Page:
Monday, 29 July 2013

Determinants of Household Earnings Inequality: The Role of Labour Market Trends and Changing Household Structure

Luxembourg Income Study (LIS) Working Paper Series No. 591 by Wen-Hao Chen, Michael Förster and Ana Llena-Nozal (Social Policy Division, OECD) published June 2013


This article assesses various underlying driving factors for the evolution of household earnings inequality for 23 OECD countries from the mid-1980s to the mid-2000s.

There are a number of factors at play.

Some are related to labour market trends – increasing dispersion of individual wages and changes in men’s and women’s employment rates. Others relate to shifts in household structures and family formation – more single-headed households and increased earnings correlation among partners in couples. The contribution of each of these factors is estimated using a semi parametric decomposition technique.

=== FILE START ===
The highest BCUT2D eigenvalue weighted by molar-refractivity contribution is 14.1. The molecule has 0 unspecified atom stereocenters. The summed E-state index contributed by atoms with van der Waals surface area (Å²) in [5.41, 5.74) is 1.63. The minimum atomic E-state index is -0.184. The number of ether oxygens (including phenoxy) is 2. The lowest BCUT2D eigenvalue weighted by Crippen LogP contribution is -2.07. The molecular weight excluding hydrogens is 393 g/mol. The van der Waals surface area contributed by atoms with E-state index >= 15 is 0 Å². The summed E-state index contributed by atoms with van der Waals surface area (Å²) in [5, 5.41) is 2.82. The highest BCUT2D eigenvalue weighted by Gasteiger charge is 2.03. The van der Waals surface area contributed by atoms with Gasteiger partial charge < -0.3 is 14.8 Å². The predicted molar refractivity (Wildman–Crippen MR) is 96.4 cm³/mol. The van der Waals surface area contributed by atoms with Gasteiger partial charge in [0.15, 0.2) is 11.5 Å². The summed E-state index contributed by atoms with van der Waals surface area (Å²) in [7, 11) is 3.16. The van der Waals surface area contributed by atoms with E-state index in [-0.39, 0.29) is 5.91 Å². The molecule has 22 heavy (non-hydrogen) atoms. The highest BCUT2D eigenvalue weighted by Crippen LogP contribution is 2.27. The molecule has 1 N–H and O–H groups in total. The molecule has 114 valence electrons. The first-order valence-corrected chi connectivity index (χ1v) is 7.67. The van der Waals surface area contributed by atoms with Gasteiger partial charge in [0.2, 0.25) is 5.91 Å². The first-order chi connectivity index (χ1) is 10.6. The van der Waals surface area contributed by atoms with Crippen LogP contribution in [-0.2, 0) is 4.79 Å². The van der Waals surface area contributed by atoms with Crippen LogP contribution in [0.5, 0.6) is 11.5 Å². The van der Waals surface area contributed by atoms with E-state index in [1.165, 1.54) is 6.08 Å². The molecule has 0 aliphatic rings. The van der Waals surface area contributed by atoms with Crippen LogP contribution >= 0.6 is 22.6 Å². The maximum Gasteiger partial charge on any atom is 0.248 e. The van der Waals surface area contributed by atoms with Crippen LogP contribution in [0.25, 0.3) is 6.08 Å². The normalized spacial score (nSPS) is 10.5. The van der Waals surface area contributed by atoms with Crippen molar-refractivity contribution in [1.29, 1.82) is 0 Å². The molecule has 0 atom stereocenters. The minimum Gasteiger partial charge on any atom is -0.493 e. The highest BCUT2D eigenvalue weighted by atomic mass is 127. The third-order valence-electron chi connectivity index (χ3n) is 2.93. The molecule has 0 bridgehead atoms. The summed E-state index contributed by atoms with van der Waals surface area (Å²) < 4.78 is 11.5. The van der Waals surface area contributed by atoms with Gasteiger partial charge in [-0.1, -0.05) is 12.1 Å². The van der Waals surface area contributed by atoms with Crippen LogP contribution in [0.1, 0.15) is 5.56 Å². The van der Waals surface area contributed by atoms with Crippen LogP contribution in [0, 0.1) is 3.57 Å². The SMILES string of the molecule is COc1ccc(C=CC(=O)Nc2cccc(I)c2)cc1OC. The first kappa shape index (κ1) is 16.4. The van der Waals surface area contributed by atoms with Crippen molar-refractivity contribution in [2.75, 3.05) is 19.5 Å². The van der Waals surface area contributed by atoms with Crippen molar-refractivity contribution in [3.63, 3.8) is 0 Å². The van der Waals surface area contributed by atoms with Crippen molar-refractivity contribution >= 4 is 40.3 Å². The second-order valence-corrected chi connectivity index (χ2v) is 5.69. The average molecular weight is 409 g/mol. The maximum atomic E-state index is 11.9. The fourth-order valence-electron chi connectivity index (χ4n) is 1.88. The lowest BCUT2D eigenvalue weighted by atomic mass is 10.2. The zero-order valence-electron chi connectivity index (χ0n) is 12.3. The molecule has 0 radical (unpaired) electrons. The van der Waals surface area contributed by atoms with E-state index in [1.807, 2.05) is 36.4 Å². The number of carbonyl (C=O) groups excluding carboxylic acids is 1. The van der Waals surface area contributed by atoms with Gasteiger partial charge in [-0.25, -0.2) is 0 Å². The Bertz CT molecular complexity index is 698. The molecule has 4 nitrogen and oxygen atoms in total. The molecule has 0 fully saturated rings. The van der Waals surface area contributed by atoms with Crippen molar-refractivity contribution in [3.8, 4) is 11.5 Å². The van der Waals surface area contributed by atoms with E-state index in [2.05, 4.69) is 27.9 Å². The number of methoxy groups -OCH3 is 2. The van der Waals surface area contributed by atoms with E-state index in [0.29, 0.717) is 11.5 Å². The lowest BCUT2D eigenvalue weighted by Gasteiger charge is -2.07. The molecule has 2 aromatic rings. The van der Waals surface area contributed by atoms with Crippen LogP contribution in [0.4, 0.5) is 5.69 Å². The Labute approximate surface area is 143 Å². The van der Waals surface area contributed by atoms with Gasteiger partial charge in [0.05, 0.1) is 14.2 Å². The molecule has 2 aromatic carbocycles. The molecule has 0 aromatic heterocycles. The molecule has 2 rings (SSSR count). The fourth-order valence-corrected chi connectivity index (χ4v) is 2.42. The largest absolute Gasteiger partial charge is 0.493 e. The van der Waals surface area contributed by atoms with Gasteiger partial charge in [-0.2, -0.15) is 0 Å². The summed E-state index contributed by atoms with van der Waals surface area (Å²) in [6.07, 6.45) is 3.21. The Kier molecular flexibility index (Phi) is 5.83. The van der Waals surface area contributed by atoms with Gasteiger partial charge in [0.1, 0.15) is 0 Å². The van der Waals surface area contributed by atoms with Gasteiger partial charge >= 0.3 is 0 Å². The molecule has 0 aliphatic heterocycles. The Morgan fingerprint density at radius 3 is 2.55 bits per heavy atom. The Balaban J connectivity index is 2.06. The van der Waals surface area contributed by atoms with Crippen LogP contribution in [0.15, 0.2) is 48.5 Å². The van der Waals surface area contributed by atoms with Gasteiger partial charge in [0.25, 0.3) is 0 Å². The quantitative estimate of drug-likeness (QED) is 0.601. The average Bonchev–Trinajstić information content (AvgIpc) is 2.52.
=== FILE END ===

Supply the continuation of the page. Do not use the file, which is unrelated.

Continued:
The results reveal that marital sorting and household structure changes contributed, albeit moderately, to increasing household earnings inequality, while rising women’s employment exerted a sizable equalising effect.

However, changes in labour market factors, in particular increases in men’s earnings disparities, were identified as the main driver of household earnings inequality, contributing between one-third and one-half to the overall increase in most countries. Sensitivity analysis applying a reversed-order decomposition suggests that these results are robust.

JEL classification: D31, J12, J22, I30

Full text (PDF 41pp)

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